Understanding ignorance

Daniel R. DeNicola

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8 Fragments (saved in 2019)

Obtuseness is a moral failing. Failure to notice particulars is a special form of ignorance, a blindness to subtle but salient information. [...] Living morally requires more of us than innocence. To be innocent is indeed to dwell in ignorance, especially of moral matters.

Thomas Pynchon: "Ignorance is not just a blank space on a person's mental map. It has contours and coherence, and for all I know rules of operation as well."

Knowledge is not only exploding; it is evolving into highly specialized forms. [...] To cope, we increasingly rely on what Ungar calls "pre-digested knowledge packets" — summaries, abstracts, blurbs, cut lines, headlines, and articles that promise "the five things you need to know about X."

Ignorance is often the privilege of the powerful. One in power has the luxury of not needing to know.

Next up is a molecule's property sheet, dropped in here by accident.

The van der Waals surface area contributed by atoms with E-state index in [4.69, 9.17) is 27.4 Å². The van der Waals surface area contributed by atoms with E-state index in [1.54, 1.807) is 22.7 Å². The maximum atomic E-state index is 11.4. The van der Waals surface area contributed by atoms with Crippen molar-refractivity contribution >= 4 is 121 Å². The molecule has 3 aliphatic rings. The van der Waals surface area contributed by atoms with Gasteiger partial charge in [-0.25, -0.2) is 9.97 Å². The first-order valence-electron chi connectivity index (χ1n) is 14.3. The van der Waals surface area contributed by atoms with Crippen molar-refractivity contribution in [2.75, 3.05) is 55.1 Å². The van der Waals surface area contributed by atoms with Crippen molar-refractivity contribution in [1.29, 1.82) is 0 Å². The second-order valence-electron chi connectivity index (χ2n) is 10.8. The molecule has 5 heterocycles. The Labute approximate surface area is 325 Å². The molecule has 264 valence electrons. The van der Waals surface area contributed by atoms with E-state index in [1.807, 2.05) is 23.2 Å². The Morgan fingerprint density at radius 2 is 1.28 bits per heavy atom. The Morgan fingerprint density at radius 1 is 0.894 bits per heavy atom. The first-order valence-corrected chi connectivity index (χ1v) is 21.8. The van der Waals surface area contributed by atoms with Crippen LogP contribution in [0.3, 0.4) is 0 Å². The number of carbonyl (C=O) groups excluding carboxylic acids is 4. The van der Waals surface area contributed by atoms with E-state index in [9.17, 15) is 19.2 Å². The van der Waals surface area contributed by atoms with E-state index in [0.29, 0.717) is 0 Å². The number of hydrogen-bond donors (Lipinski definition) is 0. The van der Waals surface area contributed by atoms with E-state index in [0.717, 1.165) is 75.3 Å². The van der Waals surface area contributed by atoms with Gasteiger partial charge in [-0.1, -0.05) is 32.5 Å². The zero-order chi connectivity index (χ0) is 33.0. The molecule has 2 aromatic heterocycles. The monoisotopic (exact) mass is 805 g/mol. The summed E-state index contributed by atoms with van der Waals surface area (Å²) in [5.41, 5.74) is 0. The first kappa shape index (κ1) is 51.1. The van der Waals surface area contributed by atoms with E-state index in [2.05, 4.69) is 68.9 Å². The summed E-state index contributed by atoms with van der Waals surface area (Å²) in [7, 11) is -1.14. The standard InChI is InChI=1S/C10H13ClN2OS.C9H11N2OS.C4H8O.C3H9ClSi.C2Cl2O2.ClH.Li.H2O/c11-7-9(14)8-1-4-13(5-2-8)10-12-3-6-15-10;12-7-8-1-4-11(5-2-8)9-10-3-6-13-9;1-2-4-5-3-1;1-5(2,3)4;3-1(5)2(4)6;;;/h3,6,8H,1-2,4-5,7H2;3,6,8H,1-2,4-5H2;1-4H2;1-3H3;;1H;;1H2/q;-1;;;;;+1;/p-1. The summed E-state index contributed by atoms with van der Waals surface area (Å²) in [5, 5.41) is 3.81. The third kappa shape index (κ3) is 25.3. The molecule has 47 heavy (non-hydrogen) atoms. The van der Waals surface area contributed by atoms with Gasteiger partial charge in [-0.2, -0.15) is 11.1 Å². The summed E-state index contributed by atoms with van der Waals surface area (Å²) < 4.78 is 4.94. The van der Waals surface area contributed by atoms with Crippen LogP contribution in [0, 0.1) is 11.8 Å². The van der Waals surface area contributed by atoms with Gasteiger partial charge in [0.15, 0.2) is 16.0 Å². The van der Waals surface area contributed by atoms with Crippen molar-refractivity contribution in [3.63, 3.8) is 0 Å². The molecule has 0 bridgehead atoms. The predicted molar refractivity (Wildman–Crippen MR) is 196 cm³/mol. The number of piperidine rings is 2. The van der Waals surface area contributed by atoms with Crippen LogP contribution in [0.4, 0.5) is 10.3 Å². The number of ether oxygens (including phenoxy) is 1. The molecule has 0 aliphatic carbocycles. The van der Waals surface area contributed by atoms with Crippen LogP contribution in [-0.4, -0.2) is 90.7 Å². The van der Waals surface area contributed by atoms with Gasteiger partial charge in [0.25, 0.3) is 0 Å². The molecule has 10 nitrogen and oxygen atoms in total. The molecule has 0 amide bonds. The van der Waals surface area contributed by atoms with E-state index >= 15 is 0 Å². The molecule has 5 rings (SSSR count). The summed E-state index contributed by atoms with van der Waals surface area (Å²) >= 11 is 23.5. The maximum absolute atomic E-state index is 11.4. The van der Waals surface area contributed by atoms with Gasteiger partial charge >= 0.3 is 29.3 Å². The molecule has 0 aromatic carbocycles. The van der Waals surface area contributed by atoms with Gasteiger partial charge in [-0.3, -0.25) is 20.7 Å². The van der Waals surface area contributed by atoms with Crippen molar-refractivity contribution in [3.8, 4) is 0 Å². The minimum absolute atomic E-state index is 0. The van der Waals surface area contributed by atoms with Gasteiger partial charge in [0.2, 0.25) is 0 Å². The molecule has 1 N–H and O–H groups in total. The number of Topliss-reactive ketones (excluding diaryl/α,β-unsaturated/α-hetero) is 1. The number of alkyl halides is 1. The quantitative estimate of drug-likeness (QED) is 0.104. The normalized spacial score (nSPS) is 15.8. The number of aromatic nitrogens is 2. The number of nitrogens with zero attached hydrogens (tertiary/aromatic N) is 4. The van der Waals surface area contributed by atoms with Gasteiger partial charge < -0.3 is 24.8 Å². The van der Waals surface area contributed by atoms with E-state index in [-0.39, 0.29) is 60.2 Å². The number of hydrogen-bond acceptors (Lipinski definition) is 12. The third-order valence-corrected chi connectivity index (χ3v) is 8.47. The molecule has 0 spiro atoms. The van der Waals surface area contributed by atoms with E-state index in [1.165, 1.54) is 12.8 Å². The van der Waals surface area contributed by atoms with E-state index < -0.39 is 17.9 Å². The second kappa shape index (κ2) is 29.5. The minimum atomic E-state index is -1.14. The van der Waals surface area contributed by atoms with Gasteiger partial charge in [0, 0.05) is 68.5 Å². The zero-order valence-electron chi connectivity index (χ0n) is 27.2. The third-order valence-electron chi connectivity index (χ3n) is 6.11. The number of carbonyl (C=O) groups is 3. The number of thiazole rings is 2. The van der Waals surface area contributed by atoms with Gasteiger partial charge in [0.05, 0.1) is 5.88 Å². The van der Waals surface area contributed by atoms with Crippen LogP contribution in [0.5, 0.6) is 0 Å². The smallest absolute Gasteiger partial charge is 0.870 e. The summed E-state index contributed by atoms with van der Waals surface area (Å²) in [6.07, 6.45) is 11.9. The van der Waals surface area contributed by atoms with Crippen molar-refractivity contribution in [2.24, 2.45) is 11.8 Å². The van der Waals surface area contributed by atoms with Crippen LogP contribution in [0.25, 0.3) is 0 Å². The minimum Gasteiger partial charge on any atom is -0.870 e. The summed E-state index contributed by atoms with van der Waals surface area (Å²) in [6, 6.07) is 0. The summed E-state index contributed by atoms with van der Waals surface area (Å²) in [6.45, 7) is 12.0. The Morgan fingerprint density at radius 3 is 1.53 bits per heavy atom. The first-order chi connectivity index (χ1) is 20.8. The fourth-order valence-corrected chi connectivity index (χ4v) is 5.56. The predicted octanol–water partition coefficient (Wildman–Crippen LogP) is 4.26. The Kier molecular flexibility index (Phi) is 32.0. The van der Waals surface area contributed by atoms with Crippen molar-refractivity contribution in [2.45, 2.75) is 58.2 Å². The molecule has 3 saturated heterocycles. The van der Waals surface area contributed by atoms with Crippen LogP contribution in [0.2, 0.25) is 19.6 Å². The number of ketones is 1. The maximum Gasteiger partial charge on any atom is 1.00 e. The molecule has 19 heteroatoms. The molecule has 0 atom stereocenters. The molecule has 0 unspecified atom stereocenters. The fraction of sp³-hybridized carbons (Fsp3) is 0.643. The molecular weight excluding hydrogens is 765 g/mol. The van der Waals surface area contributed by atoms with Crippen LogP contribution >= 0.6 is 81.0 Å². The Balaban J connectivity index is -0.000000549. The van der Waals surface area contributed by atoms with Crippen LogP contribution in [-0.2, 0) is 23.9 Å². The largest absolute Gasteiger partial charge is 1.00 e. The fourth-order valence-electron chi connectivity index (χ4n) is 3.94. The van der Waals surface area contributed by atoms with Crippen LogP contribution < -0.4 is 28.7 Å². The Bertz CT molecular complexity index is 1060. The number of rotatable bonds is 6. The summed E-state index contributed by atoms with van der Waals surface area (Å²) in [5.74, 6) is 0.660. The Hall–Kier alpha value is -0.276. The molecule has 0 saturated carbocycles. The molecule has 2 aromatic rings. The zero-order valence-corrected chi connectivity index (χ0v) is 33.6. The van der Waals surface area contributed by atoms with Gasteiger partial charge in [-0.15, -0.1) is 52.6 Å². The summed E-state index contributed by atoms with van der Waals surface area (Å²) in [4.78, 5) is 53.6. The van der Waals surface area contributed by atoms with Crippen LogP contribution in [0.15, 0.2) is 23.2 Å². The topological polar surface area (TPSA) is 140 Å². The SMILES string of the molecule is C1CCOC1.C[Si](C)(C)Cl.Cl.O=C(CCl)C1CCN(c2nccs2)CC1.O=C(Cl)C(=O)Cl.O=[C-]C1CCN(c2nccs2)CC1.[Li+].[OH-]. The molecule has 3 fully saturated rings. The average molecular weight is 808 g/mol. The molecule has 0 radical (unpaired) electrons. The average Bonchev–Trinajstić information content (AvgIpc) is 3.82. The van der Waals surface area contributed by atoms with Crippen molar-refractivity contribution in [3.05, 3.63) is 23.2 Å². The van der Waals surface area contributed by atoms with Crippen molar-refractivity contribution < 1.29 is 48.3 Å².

Facts about even one physical object are inexhaustible. [...] Facts are infinite in number because the detail of the world is inexhaustible.

When we picture ignorance as a horizon, we recognize that not only it changes with our knowledge but is constructed by our knowing. [...] Our learning responds to (some) ignorance, eliminates (some) ignorance, manages (some) ignorance, creates a refined and restructured ignorance.

All that is knowable but unknown — the horizon of our ignorance — is unrealized possibility.

Yet in life as we live it, knowledge is constructed within an epistemic community; it is possessed and justified or rejected in epistemic interactions of a community. [...] Epistemic dependence is not only frequently necessary, but in some situations, such as deferral to experts, it may be epistemically virtuous or even obligatory.